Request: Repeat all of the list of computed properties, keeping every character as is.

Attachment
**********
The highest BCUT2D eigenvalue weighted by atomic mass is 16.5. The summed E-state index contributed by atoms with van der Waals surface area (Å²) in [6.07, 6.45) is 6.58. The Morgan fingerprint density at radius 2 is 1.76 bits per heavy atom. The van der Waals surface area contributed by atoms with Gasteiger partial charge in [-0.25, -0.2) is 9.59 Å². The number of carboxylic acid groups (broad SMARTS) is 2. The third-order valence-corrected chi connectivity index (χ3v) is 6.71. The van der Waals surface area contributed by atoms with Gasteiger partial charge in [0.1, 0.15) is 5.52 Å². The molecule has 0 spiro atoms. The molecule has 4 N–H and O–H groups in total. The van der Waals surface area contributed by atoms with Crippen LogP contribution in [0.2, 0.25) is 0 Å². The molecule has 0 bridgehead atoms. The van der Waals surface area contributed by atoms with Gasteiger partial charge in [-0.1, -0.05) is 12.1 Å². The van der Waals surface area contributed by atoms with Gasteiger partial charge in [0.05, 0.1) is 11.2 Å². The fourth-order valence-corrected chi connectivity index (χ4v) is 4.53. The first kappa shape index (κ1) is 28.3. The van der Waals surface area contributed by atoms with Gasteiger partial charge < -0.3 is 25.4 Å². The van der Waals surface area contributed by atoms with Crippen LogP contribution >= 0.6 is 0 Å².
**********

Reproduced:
The highest BCUT2D eigenvalue weighted by atomic mass is 16.5. The summed E-state index contributed by atoms with van der Waals surface area (Å²) in [6.07, 6.45) is 6.58. The Morgan fingerprint density at radius 2 is 1.76 bits per heavy atom. The van der Waals surface area contributed by atoms with Gasteiger partial charge in [-0.25, -0.2) is 9.59 Å². The number of carboxylic acid groups (broad SMARTS) is 2. The third-order valence-corrected chi connectivity index (χ3v) is 6.71. The van der Waals surface area contributed by atoms with Gasteiger partial charge in [0.1, 0.15) is 5.52 Å². The molecule has 0 spiro atoms. The molecule has 4 N–H and O–H groups in total. The van der Waals surface area contributed by atoms with Crippen LogP contribution in [0.2, 0.25) is 0 Å². The molecule has 0 bridgehead atoms. The van der Waals surface area contributed by atoms with Gasteiger partial charge in [-0.1, -0.05) is 12.1 Å². The van der Waals surface area contributed by atoms with Gasteiger partial charge in [0.05, 0.1) is 11.2 Å². The fourth-order valence-corrected chi connectivity index (χ4v) is 4.53. The first kappa shape index (κ1) is 28.3. The van der Waals surface area contributed by atoms with Gasteiger partial charge < -0.3 is 25.4 Å². The van der Waals surface area contributed by atoms with Crippen LogP contribution >= 0.6 is 0 Å².